Discussion:
like the cross-shadings...
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a***@gmail.com
2017-10-12 10:41:12 UTC
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The whole aim of Cézanne’s painting from the eighteen-seventies on is to build up landscape and still-life from the pictorial equivalent of monosyllables—from small, square constructive marks, like the cross-shadings of a pencil, which make space by being overlaid.

Source:
https://www.newyorker.com/magazine/2017/07/03/hemingway-the-sensualist

Does:
1) ...small, square constructive marks, like the cross-shadings of a pencil
mean:

a) ... small, square constructive marks, WHICH ARE like the cross-shadings of a pencil
OR:
b) ... small, square constructive marks, SUCH AS the cross-shadings of a pencil


Gratefully,
Navi.
musika
2017-10-12 10:59:37 UTC
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Post by a***@gmail.com
The whole aim of Cézanne’s painting from the eighteen-seventies on is to build up landscape and still-life from the pictorial equivalent of monosyllables—from small, square constructive marks, like the cross-shadings of a pencil, which make space by being overlaid.
https://www.newyorker.com/magazine/2017/07/03/hemingway-the-sensualist
1) ...small, square constructive marks, like the cross-shadings of a pencil
a) ... small, square constructive marks, WHICH ARE like the cross-shadings of a pencil
b) ... small, square constructive marks, SUCH AS the cross-shadings of a pencil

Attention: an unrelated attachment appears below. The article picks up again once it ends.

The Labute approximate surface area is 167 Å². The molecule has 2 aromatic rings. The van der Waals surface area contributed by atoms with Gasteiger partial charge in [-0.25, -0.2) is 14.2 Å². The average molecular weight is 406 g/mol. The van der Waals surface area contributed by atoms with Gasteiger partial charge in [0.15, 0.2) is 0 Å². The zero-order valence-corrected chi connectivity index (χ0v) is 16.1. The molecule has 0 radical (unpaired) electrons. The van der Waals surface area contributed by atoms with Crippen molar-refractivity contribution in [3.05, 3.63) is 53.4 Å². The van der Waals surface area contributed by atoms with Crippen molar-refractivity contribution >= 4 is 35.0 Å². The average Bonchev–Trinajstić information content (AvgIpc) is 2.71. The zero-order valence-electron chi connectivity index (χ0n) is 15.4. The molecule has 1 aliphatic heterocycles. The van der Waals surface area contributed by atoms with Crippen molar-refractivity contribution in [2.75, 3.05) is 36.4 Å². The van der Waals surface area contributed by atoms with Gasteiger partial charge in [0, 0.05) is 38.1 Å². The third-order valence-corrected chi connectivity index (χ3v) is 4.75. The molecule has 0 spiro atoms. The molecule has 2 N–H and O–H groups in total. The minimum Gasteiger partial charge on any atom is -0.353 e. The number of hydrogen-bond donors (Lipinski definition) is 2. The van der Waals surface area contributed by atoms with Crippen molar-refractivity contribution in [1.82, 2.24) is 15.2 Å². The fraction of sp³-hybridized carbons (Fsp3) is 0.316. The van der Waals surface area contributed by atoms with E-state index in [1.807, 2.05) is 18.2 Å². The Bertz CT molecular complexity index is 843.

a)
--
Ray
UK
Peter T. Daniels
2017-10-12 11:47:04 UTC
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Post by a***@gmail.com
The whole aim of Cézanne’s painting from the eighteen-seventies on is to build up landscape and still-life from the pictorial equivalent of monosyllables—from small, square constructive marks, like the cross-shadings of a pencil, which make space by being overlaid.
https://www.newyorker.com/magazine/2017/07/03/hemingway-the-sensualist
1) ...small, square constructive marks, like the cross-shadings of a pencil
a) ... small, square constructive marks, WHICH ARE like the cross-shadings of a pencil
b) ... small, square constructive marks, SUCH AS the cross-shadings of a pencil
a)
The 'such as' sense is frowned upon in formal edited prose (which The New Yorker used to be the acme of).
Whiskers
2017-10-12 13:34:56 UTC
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Post by a***@gmail.com
The whole aim of Cézanne’s painting from the eighteen-seventies on is
to build up landscape and still-life from the pictorial equivalent of
monosyllables—from small, square constructive marks, like the
cross-shadings of a pencil, which make space by being overlaid.
https://www.newyorker.com/magazine/2017/07/03/hemingway-the-sensualist
1) ...small, square constructive marks, like the cross-shadings of a pencil
a) ... small, square constructive marks, WHICH ARE like the
cross-shadings of a pencil
b) ... small, square constructive marks, SUCH AS the cross-shadings of a pencil
Yes. This may be deliberate.
--
-- ^^^^^^^^^^
-- Whiskers
-- ~~~~~~~~~~
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